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dc.contributor.authorWilder, Aryn P.
dc.contributor.authorNavarro, Asako Y.
dc.contributor.authorKing, Shauna N. D.
dc.contributor.authorMiller, William B.
dc.contributor.authorThomas, Steven M.
dc.contributor.authorSteiner, Cynthia C.
dc.contributor.authorRyder, Oliver A.
dc.contributor.authorShier, Debra M.
dc.date.accessioned2020-05-29T22:01:48Z
dc.date.available2020-05-29T22:01:48Z
dc.date.issued2020
dc.identifier.issn1572-9737
dc.identifier.doi10.1007/s10592-020-01272-8
dc.identifier.urihttp://hdl.handle.net/20.500.12634/327
dc.descriptionRestoring migration between fragmented populations can help reduce the risk of extinction. The endangered Pacific pocket mouse persists in three isolated populations in southern California. Continued declines coinciding with dramatic losses of genetic diversity prompted a conservation breeding program. Established by interbreeding founders from wild populations to provide a source of individuals for reintroductions, the breeding program also offers six generations of data and insight for managing wild populations. The data showed that reproductive success was higher in interbred individuals than founders from the smallest population, indicating a benefit to migration for this population. However, a sustained negative correlation between an individual’s reproductive success and its level of ancestry to the smallest population is consistent with a high load of harmful mutations. Together, the results suggest that facilitated migration should be unidirectional to (but not from) the smallest population to avoid introducing harmful genetic load into healthier populations.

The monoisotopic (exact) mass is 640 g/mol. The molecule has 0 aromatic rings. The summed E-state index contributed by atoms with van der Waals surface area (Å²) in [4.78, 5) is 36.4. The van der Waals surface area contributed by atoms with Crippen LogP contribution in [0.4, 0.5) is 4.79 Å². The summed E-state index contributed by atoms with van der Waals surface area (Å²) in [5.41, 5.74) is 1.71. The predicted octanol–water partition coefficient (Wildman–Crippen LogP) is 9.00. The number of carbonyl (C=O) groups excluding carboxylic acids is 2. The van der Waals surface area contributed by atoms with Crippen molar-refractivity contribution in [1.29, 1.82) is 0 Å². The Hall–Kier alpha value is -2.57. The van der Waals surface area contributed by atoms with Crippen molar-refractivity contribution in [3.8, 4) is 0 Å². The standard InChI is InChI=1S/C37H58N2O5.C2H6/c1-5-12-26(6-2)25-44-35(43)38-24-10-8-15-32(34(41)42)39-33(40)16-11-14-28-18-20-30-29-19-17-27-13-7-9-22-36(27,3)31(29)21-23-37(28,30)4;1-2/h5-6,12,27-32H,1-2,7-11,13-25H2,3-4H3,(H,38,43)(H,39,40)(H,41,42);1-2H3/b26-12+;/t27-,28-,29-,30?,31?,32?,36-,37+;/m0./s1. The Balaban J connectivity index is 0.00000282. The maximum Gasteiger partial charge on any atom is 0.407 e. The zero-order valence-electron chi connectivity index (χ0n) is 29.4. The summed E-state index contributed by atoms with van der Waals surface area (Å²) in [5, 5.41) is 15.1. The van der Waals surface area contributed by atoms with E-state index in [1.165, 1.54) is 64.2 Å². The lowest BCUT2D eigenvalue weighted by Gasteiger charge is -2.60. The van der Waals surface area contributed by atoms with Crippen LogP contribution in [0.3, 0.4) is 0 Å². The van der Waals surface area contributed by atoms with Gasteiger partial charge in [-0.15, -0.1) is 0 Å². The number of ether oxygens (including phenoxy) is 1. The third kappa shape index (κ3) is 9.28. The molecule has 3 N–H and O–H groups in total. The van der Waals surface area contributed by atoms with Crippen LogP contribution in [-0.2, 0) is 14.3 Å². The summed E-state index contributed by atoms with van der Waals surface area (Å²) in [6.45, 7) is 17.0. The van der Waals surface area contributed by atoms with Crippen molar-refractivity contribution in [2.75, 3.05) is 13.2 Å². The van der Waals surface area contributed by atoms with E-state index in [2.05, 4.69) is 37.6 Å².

dc.description.abstract... The endangered Pacific pocket mouse (Perognathus longimembris pacificus) persists in three isolated populations in southern California. Mitochondrial and microsatellite data indicated that effective population sizes were extremely small (Ne< 50), and continued declines prompted a conservation breeding program founded by individuals from each population....
dc.language.isoen
dc.relation.urlhttps://doi.org/10.1007/s10592-020-01272-8
dc.rights© Springer Nature B.V. 2020
dc.subjectCONNECTIVITY
dc.subjectINBREEDING
dc.subjectPOPULATION GENETICS
dc.subjectPACIFIC POCKET MICE
dc.subjectCALIFORNIA
dc.subjectHABITATS
dc.titleFitness costs associated with ancestry to isolated populations of an endangered species
dc.typeArticle
dc.source.journaltitleConservation Genetics
dc.source.volume21
dc.source.issue3
dc.source.beginpage589
dc.source.endpage601
dcterms.dateAccepted2020
html.description.abstract... The endangered Pacific pocket mouse (Perognathus longimembris pacificus) persists in three isolated populations in southern California. Mitochondrial and microsatellite data indicated that effective population sizes were extremely small (Ne< 50), and continued declines prompted a conservation breeding program founded by individuals from each population....


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  • Conservation Science Publications
    Works by SDZWA's Conservation Scientists and co-authors. Includes books, book sections, articles and conference publications and presentations.
  • SDZWA Research Publications
    Peer reviewed and scientific works by San Diego Zoo Wildlife Alliance staff. Includes books, book sections, articles and conference publications and presentations.

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